They are led by Joseph Muli, a 21-year-old agricultural economics student who uses the TikTok handle @black_mully. Joseph has 250,000 followers on the video microblogging platform.
The group usually shoots its videos randomly in public places. They aim to explore all counties within Kenya and beyond. Beaches, lonely streets, busy city areas and parks are all game for them as they shoot their content. They also do crazy dance videos which entertain audiences.
“Our main aim is to create awareness to common pitfalls in the society such as crime, drug and substance abuse within the youths,” said Joseph.
To make their work easier, Joseph says, they do their school work during the weekdays and delve into content creation during weekends.
The group performs pranks and comedies on roadsides and in the university environment. Their target audience are teens and another objective they have is to enlighten and bring a smile to their faces.
Other members of the group are David Omondi (Blinker), August Mike (Lil Yogoh), Evans Otieno (Mwanafalsafa Mteule), Ahmed Abdulaziz Ahmed, Jedidah Wawira, Bradleen Oduor, Ruthie Muema, and Olive Juin.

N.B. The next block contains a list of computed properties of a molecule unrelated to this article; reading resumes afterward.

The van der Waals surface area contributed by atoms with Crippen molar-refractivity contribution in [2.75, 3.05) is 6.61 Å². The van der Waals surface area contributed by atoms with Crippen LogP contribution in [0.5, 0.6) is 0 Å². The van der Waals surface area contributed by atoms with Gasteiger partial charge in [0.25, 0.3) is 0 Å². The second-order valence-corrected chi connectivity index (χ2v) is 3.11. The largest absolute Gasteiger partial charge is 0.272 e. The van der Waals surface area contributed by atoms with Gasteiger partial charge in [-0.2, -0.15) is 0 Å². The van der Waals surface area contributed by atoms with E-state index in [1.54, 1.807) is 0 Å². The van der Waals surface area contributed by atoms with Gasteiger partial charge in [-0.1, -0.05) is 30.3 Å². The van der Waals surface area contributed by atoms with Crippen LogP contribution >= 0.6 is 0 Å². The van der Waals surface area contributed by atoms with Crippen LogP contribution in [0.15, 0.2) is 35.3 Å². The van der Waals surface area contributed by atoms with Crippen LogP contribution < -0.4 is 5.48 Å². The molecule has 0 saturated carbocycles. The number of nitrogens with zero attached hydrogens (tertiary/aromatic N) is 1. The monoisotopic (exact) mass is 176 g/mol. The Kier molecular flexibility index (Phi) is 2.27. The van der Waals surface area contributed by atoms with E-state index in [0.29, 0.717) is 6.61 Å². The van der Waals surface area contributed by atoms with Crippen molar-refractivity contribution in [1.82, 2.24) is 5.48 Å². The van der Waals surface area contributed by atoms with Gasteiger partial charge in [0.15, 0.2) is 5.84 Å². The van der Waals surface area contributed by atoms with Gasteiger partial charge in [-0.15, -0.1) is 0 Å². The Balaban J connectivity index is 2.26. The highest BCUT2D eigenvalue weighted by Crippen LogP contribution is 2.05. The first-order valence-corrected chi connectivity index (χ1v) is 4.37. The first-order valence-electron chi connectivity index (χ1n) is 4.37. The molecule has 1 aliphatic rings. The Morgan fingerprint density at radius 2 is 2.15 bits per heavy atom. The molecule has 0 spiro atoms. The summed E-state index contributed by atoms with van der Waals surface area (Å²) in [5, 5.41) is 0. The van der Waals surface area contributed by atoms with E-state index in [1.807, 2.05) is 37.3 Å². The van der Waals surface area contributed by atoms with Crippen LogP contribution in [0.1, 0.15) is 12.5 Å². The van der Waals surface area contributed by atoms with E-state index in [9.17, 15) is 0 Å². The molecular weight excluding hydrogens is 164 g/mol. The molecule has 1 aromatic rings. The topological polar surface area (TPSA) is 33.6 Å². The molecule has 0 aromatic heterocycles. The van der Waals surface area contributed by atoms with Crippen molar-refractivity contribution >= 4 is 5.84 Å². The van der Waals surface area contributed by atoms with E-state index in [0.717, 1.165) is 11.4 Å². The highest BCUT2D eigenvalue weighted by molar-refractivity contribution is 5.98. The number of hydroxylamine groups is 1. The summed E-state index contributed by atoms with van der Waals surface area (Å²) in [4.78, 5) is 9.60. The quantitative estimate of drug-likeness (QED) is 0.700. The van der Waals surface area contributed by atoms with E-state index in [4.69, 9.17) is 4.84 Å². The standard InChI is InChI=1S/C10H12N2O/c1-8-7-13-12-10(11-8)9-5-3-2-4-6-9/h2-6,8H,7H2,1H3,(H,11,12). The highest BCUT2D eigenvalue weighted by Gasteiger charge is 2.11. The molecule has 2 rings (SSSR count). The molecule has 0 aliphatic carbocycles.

One of the most famous pranks from the group garnered more than 200,000 views. It was about a person pretending to board a matatu but rather than enter, his friend carries him on his back and runs away from the matatu. It left the passengers and the conductor surprised and in laughter. The video went viral and was later reposted by famed Twitter user Omwamba Ke, upon which he felt encouraged and recognised.
August Mike, one of the group members, said that their future plan is to create and work with big brands and be in a position to deliver the best content. He added that discipline, hard work and dedication is the key to their success.
“Five years from now, we see ourselves working with big companies in and out of Kenya,” he said, noting that lack of adequate funds and equipment is a major setback to shooting quality videos.
In Nairobi, one of the young Kenyans who swear by TikTok and its power to make someone a star is called Wanjiku. She uses the handle @_wanjikuwanjiku on the platform. Most of her videos on TikTok are shot at the social joints she attends. Wanjiku, who is a TV host at KBC TV, said the short video medium is catching on because of reduced attention spans.
“Let’s face it: the attention span of the ordinary human has reduced drastically due to changing times and most online users now want to get information in the shortest time possible. That’s why top media houses, fashion houses, celebrities and even preachers are jumping into the TikTok trend,” she said.